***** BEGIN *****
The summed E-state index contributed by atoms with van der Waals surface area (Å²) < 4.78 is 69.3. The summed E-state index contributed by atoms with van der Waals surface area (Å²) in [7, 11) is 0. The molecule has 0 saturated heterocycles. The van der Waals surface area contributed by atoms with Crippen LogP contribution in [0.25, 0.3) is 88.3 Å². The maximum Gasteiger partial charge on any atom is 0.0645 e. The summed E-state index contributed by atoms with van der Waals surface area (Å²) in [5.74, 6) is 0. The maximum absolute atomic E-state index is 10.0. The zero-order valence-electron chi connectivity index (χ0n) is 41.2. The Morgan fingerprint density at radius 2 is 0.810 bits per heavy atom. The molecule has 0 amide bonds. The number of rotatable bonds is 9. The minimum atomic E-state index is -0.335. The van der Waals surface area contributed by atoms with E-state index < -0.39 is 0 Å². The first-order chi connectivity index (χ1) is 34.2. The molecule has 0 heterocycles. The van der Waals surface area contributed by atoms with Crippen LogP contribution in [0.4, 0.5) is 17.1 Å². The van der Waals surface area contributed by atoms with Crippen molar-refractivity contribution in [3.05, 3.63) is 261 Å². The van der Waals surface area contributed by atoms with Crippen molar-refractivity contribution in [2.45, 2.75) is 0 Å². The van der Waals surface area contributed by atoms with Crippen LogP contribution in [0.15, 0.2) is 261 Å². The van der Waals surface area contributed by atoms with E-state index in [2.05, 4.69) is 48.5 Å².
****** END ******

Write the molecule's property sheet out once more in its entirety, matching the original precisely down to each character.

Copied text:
The summed E-state index contributed by atoms with van der Waals surface area (Å²) < 4.78 is 69.3. The summed E-state index contributed by atoms with van der Waals surface area (Å²) in [7, 11) is 0. The molecule has 0 saturated heterocycles. The van der Waals surface area contributed by atoms with Crippen LogP contribution in [0.25, 0.3) is 88.3 Å². The maximum Gasteiger partial charge on any atom is 0.0645 e. The summed E-state index contributed by atoms with van der Waals surface area (Å²) in [5.74, 6) is 0. The maximum absolute atomic E-state index is 10.0. The zero-order valence-electron chi connectivity index (χ0n) is 41.2. The Morgan fingerprint density at radius 2 is 0.810 bits per heavy atom. The molecule has 0 amide bonds. The number of rotatable bonds is 9. The minimum atomic E-state index is -0.335. The van der Waals surface area contributed by atoms with E-state index < -0.39 is 0 Å². The first-order chi connectivity index (χ1) is 34.2. The molecule has 0 heterocycles. The van der Waals surface area contributed by atoms with Crippen LogP contribution in [0.4, 0.5) is 17.1 Å². The van der Waals surface area contributed by atoms with Crippen molar-refractivity contribution in [3.05, 3.63) is 261 Å². The van der Waals surface area contributed by atoms with Crippen molar-refractivity contribution in [2.45, 2.75) is 0 Å². The van der Waals surface area contributed by atoms with Crippen LogP contribution in [0.15, 0.2) is 261 Å². The van der Waals surface area contributed by atoms with E-state index in [2.05, 4.69) is 48.5 Å².